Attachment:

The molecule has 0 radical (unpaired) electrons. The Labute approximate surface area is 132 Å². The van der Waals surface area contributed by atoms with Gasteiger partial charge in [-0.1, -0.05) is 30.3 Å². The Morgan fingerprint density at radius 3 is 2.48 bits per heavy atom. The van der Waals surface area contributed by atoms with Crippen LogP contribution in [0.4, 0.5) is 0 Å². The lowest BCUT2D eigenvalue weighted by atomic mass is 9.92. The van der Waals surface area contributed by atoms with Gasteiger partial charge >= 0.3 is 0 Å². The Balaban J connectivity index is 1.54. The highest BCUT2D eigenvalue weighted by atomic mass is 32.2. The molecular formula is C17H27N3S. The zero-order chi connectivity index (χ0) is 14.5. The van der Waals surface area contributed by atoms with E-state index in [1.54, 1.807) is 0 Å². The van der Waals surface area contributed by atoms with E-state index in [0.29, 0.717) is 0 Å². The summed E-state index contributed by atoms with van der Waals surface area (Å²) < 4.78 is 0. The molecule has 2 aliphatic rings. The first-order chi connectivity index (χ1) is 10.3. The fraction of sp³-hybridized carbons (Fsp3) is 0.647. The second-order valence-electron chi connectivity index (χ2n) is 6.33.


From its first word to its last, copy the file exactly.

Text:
The molecule has 0 radical (unpaired) electrons. The Labute approximate surface area is 132 Å². The van der Waals surface area contributed by atoms with Gasteiger partial charge in [-0.1, -0.05) is 30.3 Å². The Morgan fingerprint density at radius 3 is 2.48 bits per heavy atom. The van der Waals surface area contributed by atoms with Crippen LogP contribution in [0.4, 0.5) is 0 Å². The lowest BCUT2D eigenvalue weighted by atomic mass is 9.92. The van der Waals surface area contributed by atoms with Gasteiger partial charge >= 0.3 is 0 Å². The Balaban J connectivity index is 1.54. The highest BCUT2D eigenvalue weighted by atomic mass is 32.2. The molecular formula is C17H27N3S. The zero-order chi connectivity index (χ0) is 14.5. The van der Waals surface area contributed by atoms with E-state index in [1.54, 1.807) is 0 Å². The van der Waals surface area contributed by atoms with E-state index in [0.29, 0.717) is 0 Å². The summed E-state index contributed by atoms with van der Waals surface area (Å²) < 4.78 is 0. The molecule has 2 aliphatic rings. The first-order chi connectivity index (χ1) is 10.3. The fraction of sp³-hybridized carbons (Fsp3) is 0.647. The second-order valence-electron chi connectivity index (χ2n) is 6.33.